What is killing California sea lion pups? Why unusual event is a concern
Scientists say the sea lions reveal 'important things about what is going on in our oceans.' Food shortages and disease are being looked at as possible causes of the 'unusual mortality event' in California.
Los Angeles — California’s sea lions, usually celebrated for their entertaining, prankster ways and doglike barks, are making very different headlines right now. Young pups are washing up dehydrated and dying, from Monterey to San Diego, in record numbers.
So far, more than 1,100 of these emaciated, underweight marine mammals have come ashore – more than ten times the normal rate for this time of year. As startled residents cope with these sickly animals on local beaches, overwhelming marine mammal rescue facilities, scientists are scrambling to decipher the mysterious message behind these strandings.
“We do not know the cause,” says Sharon Melin, a marine biologist at the National Oceanic and Atmospheric Administration (NOAA).
NOAA has taken the extraordinary step of declaring an “unusual mortality event,” or UME, which brings with it additional funds for research as well as national collaboration between agencies.
One recipient of that additional UME funding is the Pacific Marine Mammal Center in Laguna Beach, an hour south of Los Angeles. Development director Melissa Sciacca says they knew as early as January they were facing an unprecedented event.
“We began seeing 10 to 12 animals every day coming into the facility,” she says, noting that this began during a time when even a single young sea lion beaching is unusual. Sea lion pups don’t typically wean until April or May, and while a certain number of pups fail to thrive annually, she adds, it has never been at this rate.
“In our 42 years, we have never seen anything like this,” she says.
At this early stage, scientists are focusing on food shortages and disease as possible causes, says Dr. Melin. While some have raised the possibility of radiation effects from the Fukushima earthquake in Japan, Melin points out that this event is narrowly limited to the young sea lion population.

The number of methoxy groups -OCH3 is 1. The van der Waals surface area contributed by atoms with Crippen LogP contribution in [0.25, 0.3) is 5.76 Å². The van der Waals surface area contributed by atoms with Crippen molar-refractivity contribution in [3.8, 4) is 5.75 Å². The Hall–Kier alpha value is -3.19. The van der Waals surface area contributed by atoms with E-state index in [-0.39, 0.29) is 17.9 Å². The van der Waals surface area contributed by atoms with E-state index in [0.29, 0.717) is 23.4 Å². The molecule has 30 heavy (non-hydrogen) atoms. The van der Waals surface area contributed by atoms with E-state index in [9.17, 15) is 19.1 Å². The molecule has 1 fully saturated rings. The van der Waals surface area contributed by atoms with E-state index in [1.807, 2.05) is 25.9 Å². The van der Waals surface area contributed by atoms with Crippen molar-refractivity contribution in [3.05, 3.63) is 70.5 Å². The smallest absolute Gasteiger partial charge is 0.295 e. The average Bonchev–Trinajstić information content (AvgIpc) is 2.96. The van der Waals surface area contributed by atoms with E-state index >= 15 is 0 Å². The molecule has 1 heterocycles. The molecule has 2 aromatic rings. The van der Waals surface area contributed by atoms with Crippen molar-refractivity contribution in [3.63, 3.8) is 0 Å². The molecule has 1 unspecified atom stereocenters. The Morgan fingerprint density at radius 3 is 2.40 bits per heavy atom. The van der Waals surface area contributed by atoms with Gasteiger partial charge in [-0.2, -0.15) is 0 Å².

“There would be a more widespread effect if radiation were the cause,” she says.
Nonetheless, she points out that the federally protected sea lions, perhaps the most adaptable of sea mammals, are an important sentinel species. “The events that impact them tell us important things about what is going on in our oceans,” she adds.
This unusual wave of sea lion beaching comes at the same time as a rash of equally remarkable marine mammal events have caused a sensation over the past few months. Back in mid-February, a mega-pod of feeding dolphins that was estimated to number in the tens of thousands and to cover 35 square miles astonished residents near San Diego, while the largest pods of grey and killer whales ever spotted also delighted tourists at the same time as they perplexed scientists.
Researchers at NOAA are cautious in their proposals as to what is behind the growing number of incapacitated sea lion pups, points out Beth Pratt, California director of the National Wildlife Federation. But, she adds, it’s hard for the average person watching these events not to think they’re connected somehow.
“It seems pretty obvious to the average viewer that there is something going on in our oceans or environments that is driving such extraordinary changes in marine mammal behavior,” she says.
The research funding and major effort to understand the causes of the sea lions’ travails are just beginning – and may not be conclusive, points out David Helvarg, author of “The Golden Shore – California's Love Affair with the Sea.”
While the research could point to a collapse in food sources such as anchovies or squid, he adds via e-mail, “it could be a mixed result like with the manatee die-off in Florida, where a naturally occurring red tide is being unnaturally fed by nutrients from farm and lawn fertilizers.”